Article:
quadrant_col2='#F7AD50', custom_title="Confusion matrix",
                                  text_col="black", round_dig=2){
  plot(c(100, 345), c(300, 450), type = "n", xlab="", ylab="", xaxt='n', yaxt='n')
  #n is specified in plot to indicate no plotting
  title(custom_title, cex.main=2)
  # Create the matrix visualisation using custom rectangles and text items on the chart 
  rect(150, 430, 240, 370, col=quadrant_col1)
  text(195, 435, class_label1, cex=1.2)
  rect(250, 430, 340, 370, col=quadrant_col2)
  text(295, 435, class_label2, cex=1.2)
  text(125, 370, 'Predicted', cex=1.3, srt=90, font=2)
  text(245, 450, 'Actual', cex=1.3, font=2)
  rect(150, 305, 240, 365, col=quadrant_col1)
  rect(250, 305, 340, 365, col=quadrant_col2)
  text(140, 400, class_label1, cex=1.2, srt=90)
  text(140, 335, class_label2, cex=1.2, srt=90)
  #Add the results of the confusion matrix - as these will be saved to cm$table
  result <- as.numeric(cm$table)
  text(195, 400, result[1], cex=1.6, font=2, col=text_col)
  text(195, 335, result[2], cex=1.6, font=2, col=text_col)
  text(295, 400, result[3], cex=1.6, font=2, col=text_col)
  text(295, 335, result[4], cex=1.6, font=2, col=text_col)
  #Add in other confusion matrix statistics
  plot(c(100, 0), c(100, 0), type = "n", xlab="", ylab="", main = "Confusion matrix statistics", xaxt='n', yaxt='n')
  text(10, 85, names(cm$byClass[1]), cex=1.6, font=2)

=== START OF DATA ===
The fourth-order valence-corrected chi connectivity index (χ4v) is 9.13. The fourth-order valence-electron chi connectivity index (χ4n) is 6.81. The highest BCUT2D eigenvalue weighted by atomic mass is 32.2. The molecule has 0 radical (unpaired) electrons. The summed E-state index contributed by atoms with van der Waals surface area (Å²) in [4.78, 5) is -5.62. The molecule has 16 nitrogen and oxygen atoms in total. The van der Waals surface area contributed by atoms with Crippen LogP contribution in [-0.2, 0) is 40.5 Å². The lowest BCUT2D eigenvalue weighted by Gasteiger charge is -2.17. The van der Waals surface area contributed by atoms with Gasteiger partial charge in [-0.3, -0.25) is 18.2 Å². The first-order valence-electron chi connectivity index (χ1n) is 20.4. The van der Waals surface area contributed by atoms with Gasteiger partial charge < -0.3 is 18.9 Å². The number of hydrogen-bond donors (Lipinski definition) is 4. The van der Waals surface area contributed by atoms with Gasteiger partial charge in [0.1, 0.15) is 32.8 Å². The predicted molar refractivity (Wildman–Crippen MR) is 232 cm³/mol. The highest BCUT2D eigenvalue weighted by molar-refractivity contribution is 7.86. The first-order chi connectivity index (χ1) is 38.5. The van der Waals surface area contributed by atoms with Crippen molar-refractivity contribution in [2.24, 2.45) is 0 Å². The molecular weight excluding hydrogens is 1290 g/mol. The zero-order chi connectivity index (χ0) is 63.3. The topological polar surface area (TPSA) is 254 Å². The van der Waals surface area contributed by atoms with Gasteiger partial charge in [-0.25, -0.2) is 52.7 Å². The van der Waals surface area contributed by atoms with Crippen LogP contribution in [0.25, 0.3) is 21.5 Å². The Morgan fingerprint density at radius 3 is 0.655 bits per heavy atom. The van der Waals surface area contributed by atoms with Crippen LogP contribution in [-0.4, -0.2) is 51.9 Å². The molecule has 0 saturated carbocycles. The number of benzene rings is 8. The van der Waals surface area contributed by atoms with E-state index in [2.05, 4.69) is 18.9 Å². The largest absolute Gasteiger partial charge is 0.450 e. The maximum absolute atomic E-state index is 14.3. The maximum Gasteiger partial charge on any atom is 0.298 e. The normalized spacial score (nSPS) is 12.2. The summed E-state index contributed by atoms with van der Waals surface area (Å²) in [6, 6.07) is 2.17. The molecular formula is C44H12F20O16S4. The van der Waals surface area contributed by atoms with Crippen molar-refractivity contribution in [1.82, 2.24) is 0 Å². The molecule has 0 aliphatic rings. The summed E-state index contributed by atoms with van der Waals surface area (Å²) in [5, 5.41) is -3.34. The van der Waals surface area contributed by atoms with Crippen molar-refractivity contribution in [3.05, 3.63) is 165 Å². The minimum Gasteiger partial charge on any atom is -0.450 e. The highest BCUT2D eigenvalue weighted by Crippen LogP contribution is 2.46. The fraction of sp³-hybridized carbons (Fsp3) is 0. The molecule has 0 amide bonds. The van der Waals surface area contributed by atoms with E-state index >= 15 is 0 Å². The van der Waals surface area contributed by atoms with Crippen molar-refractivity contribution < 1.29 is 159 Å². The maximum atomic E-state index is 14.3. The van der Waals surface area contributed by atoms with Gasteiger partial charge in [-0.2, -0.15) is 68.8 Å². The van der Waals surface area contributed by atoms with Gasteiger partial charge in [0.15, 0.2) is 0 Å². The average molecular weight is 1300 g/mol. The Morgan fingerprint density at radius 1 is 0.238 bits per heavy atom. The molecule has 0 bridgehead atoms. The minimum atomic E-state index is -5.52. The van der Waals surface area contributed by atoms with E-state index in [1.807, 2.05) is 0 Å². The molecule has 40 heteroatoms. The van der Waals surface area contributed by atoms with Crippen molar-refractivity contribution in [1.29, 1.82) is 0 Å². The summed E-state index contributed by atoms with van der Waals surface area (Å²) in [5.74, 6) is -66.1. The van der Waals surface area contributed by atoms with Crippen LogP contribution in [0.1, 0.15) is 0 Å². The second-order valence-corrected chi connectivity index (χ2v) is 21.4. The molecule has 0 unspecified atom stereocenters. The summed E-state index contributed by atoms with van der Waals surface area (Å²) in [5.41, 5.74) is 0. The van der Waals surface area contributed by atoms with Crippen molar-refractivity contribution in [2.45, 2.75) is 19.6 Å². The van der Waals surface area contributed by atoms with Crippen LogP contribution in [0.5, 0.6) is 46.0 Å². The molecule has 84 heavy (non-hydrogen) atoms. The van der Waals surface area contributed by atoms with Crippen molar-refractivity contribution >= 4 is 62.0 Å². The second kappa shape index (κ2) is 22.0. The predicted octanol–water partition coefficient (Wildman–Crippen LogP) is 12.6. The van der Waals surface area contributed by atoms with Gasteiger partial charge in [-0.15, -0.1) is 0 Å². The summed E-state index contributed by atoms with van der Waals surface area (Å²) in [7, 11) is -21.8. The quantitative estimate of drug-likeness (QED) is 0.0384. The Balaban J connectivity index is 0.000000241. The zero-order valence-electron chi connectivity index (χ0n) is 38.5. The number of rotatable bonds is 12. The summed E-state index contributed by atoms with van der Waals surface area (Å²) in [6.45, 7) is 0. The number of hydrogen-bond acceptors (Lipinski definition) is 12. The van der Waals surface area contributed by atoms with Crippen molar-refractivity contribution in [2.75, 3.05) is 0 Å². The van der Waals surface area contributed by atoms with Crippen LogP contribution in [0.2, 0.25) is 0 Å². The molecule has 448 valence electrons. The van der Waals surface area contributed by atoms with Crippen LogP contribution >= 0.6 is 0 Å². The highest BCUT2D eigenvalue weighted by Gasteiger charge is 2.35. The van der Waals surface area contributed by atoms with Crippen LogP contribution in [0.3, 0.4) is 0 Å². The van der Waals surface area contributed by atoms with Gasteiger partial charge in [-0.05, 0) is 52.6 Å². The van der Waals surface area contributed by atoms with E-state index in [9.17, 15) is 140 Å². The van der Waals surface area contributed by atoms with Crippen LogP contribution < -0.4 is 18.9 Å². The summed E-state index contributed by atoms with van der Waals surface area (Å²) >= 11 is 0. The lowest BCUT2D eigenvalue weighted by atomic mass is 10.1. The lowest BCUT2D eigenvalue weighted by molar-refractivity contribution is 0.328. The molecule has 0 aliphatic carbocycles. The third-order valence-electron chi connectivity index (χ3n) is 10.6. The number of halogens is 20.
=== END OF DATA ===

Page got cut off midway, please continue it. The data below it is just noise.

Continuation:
text(10, 70, round(as.numeric(cm$byClass[1]), round_dig), cex=1.2)
  text(30, 85, names(cm$byClass[2]), cex=1.6, font=2)
  text(30, 70, round(as.numeric(cm$byClass[2]), round_dig), cex=1.2)
  text(50, 85, names(cm$byClass[5]), cex=1.6, font=2)
  text(50, 70, round(as.numeric(cm$byClass[5]), round_dig), cex=1.2)
  text(65, 85, names(cm$byClass[6]), cex=1.6, font=2)
  text(65, 70, round(as.numeric(cm$byClass[6]), round_dig), cex=1.2)
  text(86, 85, names(cm$byClass['Balanced Accuracy']), cex=1.6, font=2)
  text(86, 70, round(as.numeric(cm$byClass['Balanced Accuracy']), round_dig), cex=1.2)
  # add in the accuracy information 
  text(30, 35, names(cm$overall[1]), cex=1.5, font=2)
  text(30, 20, round(as.numeric(cm$overall[1]), 4), cex=1.4)
  text(70, 35, names(cm$overall[2]), cex=1.5, font=2)
  text(70, 20, round(as.numeric(cm$overall[2]), round_dig), cex=1.4)

There is a lot to say about this function – however it will become apparent after the guidance below: